Coders At Work Interview
Peter Seibel wrote a great book called Coders at Work which contains interviews of various programmers throughout computer science history. Yury Lifshits has put up a site called Interview 2010 that lets you both define interviews and respond to them. Peter graciously agreed to put up a subset of his questions for the interviews that he did and I have my answers below. After that, you will find a form to enter your own answers to this set of questions.
Long-time computer programmer
Peter Seibel: How did you learn to program?
Sam Pullara: Back when I was around 10 I asked for a computer. My mother looked at the available choices and decided that the Atari 400 was just a game machine and the VIC-20 looked like I might actually learn something. She was right. I started out programming in BASIC and then later 6502 machine code on the 64 and 128. In high school I finally learned a ‘real’ computer programming language, C, by reading a 700 page volume book in a single night. One day I will take a computer class.
Peter Seibel: What is the thing that you worked on that you are most proud of?
Sam Pullara: The work that I did helping to create the WebLogic Server. Building a system that thousands of developers and in turn millions of users depended on was a great experience and very challenging. Ultimately, that work was acquired not by one company but eventually by two and is still one of the best enterprise software servers on the market in the very capable hands of Oracle.
Peter Seibel: What about books? Are there particular computer science or programming books that everyone should read?
Sam Pullara: I haven’t read a great deal of computer science books though I enjoy books about algorithms, languages and patterns rather than books about the details of programming an API or in a certain domain.
Peter Seibel: Do you still read code for fun, as opposed to reading it because you need to work with it?
Sam Pullara: I love exploring a new piece of code. Digging into something deeply and seeing the nuances and edge cases the developer discovered as they created the program is very interesting to me. I’ve had to hand my code off many times in my career and I am always pleased when someone takes the care to create code that is easily understood rather than clever.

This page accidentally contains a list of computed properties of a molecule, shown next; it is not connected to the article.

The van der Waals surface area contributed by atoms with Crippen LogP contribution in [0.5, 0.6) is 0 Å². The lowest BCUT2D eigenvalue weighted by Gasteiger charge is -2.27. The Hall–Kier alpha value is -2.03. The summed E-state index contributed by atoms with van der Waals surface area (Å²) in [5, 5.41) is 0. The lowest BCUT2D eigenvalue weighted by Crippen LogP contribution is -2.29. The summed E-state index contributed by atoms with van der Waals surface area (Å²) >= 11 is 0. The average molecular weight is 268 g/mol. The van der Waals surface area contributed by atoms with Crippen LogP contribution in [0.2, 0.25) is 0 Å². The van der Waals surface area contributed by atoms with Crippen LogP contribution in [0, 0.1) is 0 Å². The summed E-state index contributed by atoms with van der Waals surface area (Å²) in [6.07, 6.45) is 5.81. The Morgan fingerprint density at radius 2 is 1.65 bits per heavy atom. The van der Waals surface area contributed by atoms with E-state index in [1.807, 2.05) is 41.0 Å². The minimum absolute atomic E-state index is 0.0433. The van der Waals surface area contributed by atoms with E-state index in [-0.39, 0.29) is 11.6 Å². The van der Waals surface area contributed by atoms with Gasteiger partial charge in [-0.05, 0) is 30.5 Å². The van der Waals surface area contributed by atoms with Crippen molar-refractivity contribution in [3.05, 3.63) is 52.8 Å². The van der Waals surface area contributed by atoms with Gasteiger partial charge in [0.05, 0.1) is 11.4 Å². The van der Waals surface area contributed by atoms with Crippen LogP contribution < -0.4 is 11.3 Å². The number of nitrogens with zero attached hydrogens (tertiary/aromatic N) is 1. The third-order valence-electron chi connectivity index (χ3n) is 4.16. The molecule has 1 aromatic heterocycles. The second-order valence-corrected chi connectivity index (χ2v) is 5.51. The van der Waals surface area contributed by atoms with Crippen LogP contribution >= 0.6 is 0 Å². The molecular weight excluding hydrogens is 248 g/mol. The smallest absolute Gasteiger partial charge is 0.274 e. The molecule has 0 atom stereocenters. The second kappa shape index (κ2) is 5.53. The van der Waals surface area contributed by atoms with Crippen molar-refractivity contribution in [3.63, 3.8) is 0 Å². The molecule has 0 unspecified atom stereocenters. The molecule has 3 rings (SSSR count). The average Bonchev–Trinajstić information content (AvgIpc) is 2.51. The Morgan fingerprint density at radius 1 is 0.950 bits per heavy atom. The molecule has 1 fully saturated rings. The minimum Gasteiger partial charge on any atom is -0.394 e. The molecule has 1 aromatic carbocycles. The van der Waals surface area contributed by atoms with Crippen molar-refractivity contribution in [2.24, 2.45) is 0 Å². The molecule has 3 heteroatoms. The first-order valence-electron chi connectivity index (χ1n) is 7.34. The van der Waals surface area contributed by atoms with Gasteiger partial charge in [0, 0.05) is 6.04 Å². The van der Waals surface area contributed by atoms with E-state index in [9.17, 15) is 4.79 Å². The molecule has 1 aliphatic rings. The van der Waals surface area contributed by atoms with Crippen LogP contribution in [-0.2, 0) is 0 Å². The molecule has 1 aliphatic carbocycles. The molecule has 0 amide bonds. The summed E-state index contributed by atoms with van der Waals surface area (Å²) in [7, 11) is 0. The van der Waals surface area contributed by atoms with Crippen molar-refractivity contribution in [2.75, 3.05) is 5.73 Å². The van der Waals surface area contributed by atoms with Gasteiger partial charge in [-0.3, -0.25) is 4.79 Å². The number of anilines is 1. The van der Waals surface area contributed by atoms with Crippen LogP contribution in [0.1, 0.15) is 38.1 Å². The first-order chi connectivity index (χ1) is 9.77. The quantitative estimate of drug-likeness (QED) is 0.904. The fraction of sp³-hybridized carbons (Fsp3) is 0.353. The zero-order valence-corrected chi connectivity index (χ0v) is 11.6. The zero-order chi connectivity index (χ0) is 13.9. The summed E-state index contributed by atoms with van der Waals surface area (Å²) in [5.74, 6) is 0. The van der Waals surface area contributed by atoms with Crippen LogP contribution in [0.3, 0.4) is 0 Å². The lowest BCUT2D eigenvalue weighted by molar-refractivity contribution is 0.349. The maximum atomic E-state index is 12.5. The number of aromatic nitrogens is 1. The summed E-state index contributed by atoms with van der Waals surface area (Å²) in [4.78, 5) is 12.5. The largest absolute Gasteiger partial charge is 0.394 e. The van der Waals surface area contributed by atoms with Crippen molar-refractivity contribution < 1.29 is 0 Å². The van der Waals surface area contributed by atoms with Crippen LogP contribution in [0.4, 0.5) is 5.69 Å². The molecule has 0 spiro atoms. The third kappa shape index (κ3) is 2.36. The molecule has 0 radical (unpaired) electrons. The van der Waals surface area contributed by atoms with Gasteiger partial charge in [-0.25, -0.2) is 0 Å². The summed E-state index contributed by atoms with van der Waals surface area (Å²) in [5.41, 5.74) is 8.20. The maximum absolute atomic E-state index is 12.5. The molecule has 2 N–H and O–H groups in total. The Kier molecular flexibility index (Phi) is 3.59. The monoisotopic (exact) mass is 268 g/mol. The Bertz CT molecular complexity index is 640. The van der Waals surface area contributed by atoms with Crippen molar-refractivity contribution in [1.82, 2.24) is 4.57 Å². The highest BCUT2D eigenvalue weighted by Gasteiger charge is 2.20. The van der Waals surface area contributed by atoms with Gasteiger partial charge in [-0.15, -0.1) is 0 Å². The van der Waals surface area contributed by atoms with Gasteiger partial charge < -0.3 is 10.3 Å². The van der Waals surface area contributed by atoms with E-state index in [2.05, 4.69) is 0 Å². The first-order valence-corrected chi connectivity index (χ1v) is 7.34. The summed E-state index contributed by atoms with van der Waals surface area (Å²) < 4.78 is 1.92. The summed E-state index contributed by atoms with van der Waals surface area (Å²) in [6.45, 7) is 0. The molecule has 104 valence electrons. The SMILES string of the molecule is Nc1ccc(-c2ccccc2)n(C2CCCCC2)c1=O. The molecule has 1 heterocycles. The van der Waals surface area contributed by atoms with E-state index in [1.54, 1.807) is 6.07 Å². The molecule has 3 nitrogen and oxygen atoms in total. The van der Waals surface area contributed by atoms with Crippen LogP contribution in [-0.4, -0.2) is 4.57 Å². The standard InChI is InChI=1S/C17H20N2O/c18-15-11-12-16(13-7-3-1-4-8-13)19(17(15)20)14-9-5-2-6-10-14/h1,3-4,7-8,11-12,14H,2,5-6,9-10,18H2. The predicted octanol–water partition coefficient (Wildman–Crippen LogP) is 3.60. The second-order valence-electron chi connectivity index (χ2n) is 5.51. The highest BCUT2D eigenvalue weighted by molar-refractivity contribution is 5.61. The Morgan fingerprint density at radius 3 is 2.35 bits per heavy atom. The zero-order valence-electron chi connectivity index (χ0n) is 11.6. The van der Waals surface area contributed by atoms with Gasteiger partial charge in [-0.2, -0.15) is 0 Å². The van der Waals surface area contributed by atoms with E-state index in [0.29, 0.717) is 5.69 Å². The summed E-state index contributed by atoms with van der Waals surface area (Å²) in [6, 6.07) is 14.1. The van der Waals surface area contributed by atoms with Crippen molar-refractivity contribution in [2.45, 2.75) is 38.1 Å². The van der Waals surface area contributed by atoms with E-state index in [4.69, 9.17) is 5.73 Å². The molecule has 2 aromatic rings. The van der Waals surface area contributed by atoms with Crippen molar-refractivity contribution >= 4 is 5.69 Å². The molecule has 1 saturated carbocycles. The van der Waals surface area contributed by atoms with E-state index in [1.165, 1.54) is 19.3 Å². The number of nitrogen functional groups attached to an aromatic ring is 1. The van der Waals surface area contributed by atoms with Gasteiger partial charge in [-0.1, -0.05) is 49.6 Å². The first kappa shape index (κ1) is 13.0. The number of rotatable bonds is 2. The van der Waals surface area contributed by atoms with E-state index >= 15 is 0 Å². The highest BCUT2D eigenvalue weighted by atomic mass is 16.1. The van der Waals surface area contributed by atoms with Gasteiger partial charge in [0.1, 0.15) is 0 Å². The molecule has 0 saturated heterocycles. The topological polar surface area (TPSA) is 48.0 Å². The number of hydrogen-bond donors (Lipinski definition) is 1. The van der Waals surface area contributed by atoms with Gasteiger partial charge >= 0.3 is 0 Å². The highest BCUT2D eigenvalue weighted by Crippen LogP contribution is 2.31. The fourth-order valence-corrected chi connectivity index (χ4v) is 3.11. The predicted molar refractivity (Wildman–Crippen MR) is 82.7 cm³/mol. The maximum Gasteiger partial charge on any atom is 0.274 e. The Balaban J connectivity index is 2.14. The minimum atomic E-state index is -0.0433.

Peter Seibel: What about organization, do you organize your code top down or bottom up? Do you refactor to keep the internal structure of the code coherent? Or do you have just very good sense at the beginning?
Sam Pullara: I try to write code that always works and refactor it into the final design. Java and its IDEs have trained me to write code backwards in many cases with the structure flowing out of an initially very procedural constructs. The invention of isomorphic transformations on code and semantic code completion have completely slaved me to languages that conform to the restrictions that make those very things possible.
Peter Seibel: How do you go about debugging?
Sam Pullara: I use a mixture of Zen, printlns and actual debuggers depending on the circumstances. For very esoteric edge conditions I prefer to figure out what must be true and work backwards from there. When code is only badly behaved rarely, printlns help you discover where you should look or think about. For complicated algorithms, I do enjoy the occasional debugging session where you interrogate every line to see if it is behaving as you expect.
Peter Seibel: How do you tackle understanding a piece of code that you didn’t write?
Sam Pullara: Figure out an interesting feature to add to it and add it. Nothing lets you really understand a piece of code like trying to change it. The tools of the trade are typically a refactoring IDE with all the modern bits of introspection that you can bring to bear. I’ve found that even obfuscated code is east to understand with modern tooling.
Peter Seibel: What about the length and intensity? I am sure you’ve done 80-, 100-, 120-hour weeks. Is that necessary? Under what circumstances it is really necessary and when it is just macho thing to do?
Sam Pullara: I have a pattern where I think and think and think, tinker, tinker, think and then finally in a like one huge breath blow the program out of my mind and into the computer. That final breath can take hours and hours straight but it is so much better than trying to force it before it is time.
Here is the form for your own answers to these questions:
Your full name or nickname
Couple of words about yourself
How did you learn to program?
What is the thing that you worked on that you are most proud of?
What about books? Are there particular computer science or programming books that everyone should read?
Do you still read code for fun, as opposed to reading it because you need to work with it?
What about organization, do you organize your code top down or bottom up? Do you refactor to keep the internal structure of the code coherent? Or do you have just very good sense at the beginning?
How do you go about debugging?
How do you tackle understanding a piece of code that you didn’t write?
What about the length and intensity? I am sure you’ve done 80-, 100-, 120-hour weeks. Is that necessary? Under what circumstances it is really necessary and when it is just macho thing to do?